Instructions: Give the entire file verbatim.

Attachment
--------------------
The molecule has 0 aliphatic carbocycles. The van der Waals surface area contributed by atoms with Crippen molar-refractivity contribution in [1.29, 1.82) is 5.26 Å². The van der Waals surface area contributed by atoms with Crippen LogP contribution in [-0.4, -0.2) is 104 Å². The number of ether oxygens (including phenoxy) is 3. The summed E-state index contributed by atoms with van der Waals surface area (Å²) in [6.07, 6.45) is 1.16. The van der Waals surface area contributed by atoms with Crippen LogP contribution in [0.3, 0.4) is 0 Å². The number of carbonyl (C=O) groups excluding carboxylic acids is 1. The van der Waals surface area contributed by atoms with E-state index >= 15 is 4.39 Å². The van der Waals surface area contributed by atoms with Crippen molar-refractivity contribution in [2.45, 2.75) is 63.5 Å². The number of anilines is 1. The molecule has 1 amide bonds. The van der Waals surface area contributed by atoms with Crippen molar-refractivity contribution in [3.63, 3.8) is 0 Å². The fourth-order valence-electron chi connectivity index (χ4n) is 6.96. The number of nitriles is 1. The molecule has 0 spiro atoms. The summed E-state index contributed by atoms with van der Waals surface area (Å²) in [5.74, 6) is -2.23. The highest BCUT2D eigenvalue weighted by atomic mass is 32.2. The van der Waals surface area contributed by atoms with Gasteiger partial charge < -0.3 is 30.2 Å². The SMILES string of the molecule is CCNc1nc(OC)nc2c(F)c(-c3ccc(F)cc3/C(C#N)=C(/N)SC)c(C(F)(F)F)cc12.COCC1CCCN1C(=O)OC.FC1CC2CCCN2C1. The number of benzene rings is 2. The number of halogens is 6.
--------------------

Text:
The molecule has 0 aliphatic carbocycles. The van der Waals surface area contributed by atoms with Crippen molar-refractivity contribution in [1.29, 1.82) is 5.26 Å². The van der Waals surface area contributed by atoms with Crippen LogP contribution in [-0.4, -0.2) is 104 Å². The number of ether oxygens (including phenoxy) is 3. The summed E-state index contributed by atoms with van der Waals surface area (Å²) in [6.07, 6.45) is 1.16. The van der Waals surface area contributed by atoms with Crippen LogP contribution in [0.3, 0.4) is 0 Å². The number of carbonyl (C=O) groups excluding carboxylic acids is 1. The van der Waals surface area contributed by atoms with E-state index >= 15 is 4.39 Å². The van der Waals surface area contributed by atoms with Crippen molar-refractivity contribution in [2.45, 2.75) is 63.5 Å². The number of anilines is 1. The molecule has 1 amide bonds. The van der Waals surface area contributed by atoms with Crippen molar-refractivity contribution in [3.63, 3.8) is 0 Å². The fourth-order valence-electron chi connectivity index (χ4n) is 6.96. The number of nitriles is 1. The molecule has 0 spiro atoms. The summed E-state index contributed by atoms with van der Waals surface area (Å²) in [5.74, 6) is -2.23. The highest BCUT2D eigenvalue weighted by atomic mass is 32.2. The van der Waals surface area contributed by atoms with Gasteiger partial charge < -0.3 is 30.2 Å². The SMILES string of the molecule is CCNc1nc(OC)nc2c(F)c(-c3ccc(F)cc3/C(C#N)=C(/N)SC)c(C(F)(F)F)cc12.COCC1CCCN1C(=O)OC.FC1CC2CCCN2C1. The number of benzene rings is 2. The number of halogens is 6.